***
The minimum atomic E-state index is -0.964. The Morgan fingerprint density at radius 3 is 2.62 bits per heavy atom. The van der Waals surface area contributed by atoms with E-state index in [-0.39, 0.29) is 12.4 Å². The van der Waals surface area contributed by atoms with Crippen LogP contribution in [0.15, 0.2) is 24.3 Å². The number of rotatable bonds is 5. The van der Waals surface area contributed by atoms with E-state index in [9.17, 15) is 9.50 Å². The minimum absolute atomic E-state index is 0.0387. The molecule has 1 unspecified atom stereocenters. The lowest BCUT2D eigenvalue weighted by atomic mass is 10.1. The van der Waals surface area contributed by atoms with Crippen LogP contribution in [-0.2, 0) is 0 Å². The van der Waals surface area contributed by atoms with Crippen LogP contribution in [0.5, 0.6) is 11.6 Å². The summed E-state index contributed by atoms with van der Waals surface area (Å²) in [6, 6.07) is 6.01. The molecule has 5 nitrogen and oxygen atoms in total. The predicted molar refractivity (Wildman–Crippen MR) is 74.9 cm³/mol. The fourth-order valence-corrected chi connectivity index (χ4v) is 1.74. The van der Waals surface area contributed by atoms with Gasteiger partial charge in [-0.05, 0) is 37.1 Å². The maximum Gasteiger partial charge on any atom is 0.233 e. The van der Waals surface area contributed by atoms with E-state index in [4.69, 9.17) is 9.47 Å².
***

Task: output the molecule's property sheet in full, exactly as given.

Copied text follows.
The minimum atomic E-state index is -0.964. The Morgan fingerprint density at radius 3 is 2.62 bits per heavy atom. The van der Waals surface area contributed by atoms with E-state index in [-0.39, 0.29) is 12.4 Å². The van der Waals surface area contributed by atoms with Crippen LogP contribution in [0.15, 0.2) is 24.3 Å². The number of rotatable bonds is 5. The van der Waals surface area contributed by atoms with E-state index in [9.17, 15) is 9.50 Å². The minimum absolute atomic E-state index is 0.0387. The molecule has 1 unspecified atom stereocenters. The lowest BCUT2D eigenvalue weighted by atomic mass is 10.1. The van der Waals surface area contributed by atoms with Crippen LogP contribution in [-0.2, 0) is 0 Å². The van der Waals surface area contributed by atoms with Crippen LogP contribution in [0.5, 0.6) is 11.6 Å². The summed E-state index contributed by atoms with van der Waals surface area (Å²) in [6, 6.07) is 6.01. The molecule has 5 nitrogen and oxygen atoms in total. The predicted molar refractivity (Wildman–Crippen MR) is 74.9 cm³/mol. The fourth-order valence-corrected chi connectivity index (χ4v) is 1.74. The van der Waals surface area contributed by atoms with Gasteiger partial charge in [-0.05, 0) is 37.1 Å². The maximum Gasteiger partial charge on any atom is 0.233 e. The van der Waals surface area contributed by atoms with E-state index in [4.69, 9.17) is 9.47 Å².